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Ideal Gas Law and Tire Pressure

In an Ideal Gas, collisions between atoms or molecules are elastic; there are no intermolecular attractive forces. You can also see it as hard spheres colliding and hitting each other but which don’t interact with each other. One mole of an Ideal Gas at STP (standard temperature pressure) occupies 22.4 L

The Ideal Gas Law is PV= nRT or


P(M/m)= RT/V

PM= RT(m/V)


n = number of moles

R = universal gas constant = 8.3145 J/mol K

T= Absolute Temperature (Kelvin)

In such kinds of gases, where the molecules and atoms have no intermolecular attractions, all the internal energy is in the form of kinetic energy. This means that the very microscopic energy of the molecules exists in the form of kinetic energy, moving freely with great speed. If there is a change in the internal energy of the molecules, it results in a change of temperature.

In the winter time our tires loose air and look kind of flat because of temperature fluctuations. Well, we know that tires are usually filled from about 35 psi to 50 psi. It has been estimated that tires loose 1 psi per month. This cannot be proven with a physics equation, but this is kind of consistent with the saying that tires loose air over time. Let's suppose the change in temperature is 10 deg. Celsius, and the volume of the tire is almost constant for small changes in temperature and pressure. When we look at the change in pressure, the number of moles of the gas inside will be assumed to be constant. So this can now be solved with the Ideal Gas Law. Change in pressure is directly proportional to the change in the absolute temperature when the number of moles and volume doesn’t change significantly. A drop in temperature of 10 deg. F corresponds to a relative change of about = 1.9%. This means that the total tire pressure will decrease by about 2% as well so decreased Pressure = 0.02(50 psi) = 1 psi. The actual pressure drop will be less than this since the volume of the tire will also decrease slightly maybe 10 %, so the drop in pressure might be more like 0.9 psi.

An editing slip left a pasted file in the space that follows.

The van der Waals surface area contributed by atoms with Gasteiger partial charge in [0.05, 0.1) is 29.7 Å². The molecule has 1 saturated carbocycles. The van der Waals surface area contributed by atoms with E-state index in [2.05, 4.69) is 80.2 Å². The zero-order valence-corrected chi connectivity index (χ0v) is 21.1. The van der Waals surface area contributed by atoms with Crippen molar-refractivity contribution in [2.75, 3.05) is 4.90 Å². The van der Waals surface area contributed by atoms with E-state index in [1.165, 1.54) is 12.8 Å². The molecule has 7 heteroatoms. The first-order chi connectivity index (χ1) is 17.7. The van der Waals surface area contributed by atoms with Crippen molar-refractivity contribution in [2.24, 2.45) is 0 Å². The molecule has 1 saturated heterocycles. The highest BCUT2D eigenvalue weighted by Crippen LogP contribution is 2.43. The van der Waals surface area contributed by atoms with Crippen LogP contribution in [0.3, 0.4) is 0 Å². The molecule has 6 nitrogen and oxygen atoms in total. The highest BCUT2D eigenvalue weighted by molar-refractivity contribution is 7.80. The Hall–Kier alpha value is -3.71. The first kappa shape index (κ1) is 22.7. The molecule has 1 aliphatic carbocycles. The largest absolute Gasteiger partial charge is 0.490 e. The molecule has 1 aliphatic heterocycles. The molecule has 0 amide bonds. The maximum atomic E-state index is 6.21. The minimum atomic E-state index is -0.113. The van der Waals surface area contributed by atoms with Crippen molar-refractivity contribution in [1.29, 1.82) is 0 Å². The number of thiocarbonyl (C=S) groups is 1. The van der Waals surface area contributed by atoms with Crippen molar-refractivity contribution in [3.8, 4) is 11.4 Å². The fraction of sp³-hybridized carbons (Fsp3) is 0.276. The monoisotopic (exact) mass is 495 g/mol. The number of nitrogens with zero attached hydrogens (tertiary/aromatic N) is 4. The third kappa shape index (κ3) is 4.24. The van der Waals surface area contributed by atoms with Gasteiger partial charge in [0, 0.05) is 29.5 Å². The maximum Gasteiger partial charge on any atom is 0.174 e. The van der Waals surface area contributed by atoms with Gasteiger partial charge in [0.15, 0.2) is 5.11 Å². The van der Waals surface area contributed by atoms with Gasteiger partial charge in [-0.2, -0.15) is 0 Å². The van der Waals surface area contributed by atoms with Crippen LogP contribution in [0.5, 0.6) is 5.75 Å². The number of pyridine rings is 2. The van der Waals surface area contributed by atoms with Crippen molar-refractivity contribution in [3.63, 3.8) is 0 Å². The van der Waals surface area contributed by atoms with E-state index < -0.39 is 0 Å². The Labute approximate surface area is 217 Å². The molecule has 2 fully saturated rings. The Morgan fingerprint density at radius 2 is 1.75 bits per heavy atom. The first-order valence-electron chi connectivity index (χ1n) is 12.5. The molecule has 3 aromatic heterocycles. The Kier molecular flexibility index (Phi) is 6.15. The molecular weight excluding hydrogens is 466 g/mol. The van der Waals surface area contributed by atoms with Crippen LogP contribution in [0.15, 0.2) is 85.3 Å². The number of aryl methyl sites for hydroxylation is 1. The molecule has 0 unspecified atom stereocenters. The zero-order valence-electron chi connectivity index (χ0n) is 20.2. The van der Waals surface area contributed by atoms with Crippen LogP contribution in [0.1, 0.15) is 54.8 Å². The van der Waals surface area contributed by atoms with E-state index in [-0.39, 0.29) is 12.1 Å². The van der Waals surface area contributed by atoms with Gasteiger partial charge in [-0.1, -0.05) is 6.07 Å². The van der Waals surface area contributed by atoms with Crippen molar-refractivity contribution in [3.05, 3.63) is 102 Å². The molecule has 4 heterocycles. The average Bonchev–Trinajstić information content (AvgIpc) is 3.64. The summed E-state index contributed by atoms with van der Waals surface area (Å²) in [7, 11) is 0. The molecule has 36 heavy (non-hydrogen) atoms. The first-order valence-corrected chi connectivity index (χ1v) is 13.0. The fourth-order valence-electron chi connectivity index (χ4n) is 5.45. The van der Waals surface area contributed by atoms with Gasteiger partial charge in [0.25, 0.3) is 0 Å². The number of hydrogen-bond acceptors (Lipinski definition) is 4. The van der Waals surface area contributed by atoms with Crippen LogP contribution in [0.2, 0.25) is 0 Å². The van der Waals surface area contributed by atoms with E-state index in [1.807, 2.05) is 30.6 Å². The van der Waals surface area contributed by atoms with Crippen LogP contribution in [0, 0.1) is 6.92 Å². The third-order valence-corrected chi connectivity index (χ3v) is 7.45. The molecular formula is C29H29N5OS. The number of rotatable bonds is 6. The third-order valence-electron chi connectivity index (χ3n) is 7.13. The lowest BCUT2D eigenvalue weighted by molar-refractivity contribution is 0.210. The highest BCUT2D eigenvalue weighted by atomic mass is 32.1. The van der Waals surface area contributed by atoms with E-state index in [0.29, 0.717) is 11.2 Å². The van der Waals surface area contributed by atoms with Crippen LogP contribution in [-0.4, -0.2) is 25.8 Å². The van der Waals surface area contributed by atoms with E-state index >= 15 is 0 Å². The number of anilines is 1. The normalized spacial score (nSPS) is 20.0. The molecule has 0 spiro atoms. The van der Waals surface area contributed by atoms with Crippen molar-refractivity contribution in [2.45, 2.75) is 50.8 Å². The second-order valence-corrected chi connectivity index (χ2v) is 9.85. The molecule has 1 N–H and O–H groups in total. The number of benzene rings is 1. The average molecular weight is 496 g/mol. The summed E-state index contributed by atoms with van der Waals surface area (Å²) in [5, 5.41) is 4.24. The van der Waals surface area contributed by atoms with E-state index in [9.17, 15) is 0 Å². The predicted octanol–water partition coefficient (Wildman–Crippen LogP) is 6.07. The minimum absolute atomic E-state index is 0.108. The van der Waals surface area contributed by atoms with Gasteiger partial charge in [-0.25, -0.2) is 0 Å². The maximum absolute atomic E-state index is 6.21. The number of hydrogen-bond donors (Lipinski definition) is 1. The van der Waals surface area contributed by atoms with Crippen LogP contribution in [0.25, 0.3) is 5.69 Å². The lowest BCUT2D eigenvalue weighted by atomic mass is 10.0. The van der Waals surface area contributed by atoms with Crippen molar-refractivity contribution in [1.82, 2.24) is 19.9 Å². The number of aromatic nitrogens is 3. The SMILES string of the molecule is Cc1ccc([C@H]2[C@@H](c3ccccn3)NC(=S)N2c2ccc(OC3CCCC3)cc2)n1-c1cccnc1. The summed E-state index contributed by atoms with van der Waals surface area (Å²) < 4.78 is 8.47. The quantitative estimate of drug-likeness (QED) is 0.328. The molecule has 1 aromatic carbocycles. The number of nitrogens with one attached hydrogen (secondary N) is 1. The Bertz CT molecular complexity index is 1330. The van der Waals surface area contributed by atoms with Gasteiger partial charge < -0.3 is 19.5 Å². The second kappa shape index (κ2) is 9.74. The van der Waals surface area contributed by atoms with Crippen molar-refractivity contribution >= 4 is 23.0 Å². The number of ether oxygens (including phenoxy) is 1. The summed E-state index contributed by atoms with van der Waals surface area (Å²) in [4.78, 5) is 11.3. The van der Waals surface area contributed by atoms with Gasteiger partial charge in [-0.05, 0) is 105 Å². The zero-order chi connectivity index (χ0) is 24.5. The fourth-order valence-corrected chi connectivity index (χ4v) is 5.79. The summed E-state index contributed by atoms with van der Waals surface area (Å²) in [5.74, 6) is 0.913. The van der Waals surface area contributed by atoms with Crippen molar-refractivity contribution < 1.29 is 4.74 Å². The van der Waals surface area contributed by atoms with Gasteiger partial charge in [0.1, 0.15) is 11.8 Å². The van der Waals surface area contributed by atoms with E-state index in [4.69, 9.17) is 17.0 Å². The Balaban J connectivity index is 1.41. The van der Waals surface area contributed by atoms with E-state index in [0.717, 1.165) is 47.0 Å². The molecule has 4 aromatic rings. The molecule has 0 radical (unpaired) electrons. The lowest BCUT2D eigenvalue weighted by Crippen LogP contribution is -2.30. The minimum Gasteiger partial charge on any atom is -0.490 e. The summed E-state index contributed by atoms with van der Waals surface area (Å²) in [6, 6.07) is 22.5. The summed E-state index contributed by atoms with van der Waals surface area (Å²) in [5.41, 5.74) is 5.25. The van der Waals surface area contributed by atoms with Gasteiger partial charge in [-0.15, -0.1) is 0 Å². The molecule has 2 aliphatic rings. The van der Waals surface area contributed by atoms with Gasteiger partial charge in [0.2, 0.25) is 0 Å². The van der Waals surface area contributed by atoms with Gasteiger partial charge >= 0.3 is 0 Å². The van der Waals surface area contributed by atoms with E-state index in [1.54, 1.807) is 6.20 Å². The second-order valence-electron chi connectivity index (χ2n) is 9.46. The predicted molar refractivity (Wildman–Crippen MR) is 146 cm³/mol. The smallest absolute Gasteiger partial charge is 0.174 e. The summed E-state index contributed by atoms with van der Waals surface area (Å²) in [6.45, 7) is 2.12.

An air sample containing only nitrogen and oxygen gases has a density of 1.3393 g / L at STP. Find the weight and mole percentages of nitrogen and oxygen in the sample.

Answer: From the density d, we can find the Molar Mass.

P M = d R T
M = 22.4 * d
= 22.4 L/mol * 1.3393 g/L
= 30.0 g / mol

If we have 1.0 mol of gas, and x mol of nitrogen, then (1 - x) is the amount of oxygen.

28.0 x + 32.0 (1 - x) = 30.0
- 4 x = - 2
x = 0.50 mol of N2, and 1.0 - 0.50 = 0.50 mol O2

Now, to find the weight percentage, find the amounts of nitrogen and oxygen in 1.0 mol. (30.0 g) of the mixture.

Mass of 0.5 mol nitrogen = 0.5 * 28.0 = 14.0 g
Mass of 0.5 mol oxygen = 0.5 * 32.0 = 16.0 g

So, Percentage of nitrogen = 100 (14.0 / 30.0) = 46.7 %

Percentage of oxygen = 100 (16.0 / 30.0) = 100 - 46.7 = 53.3 %

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Mohit Ghai

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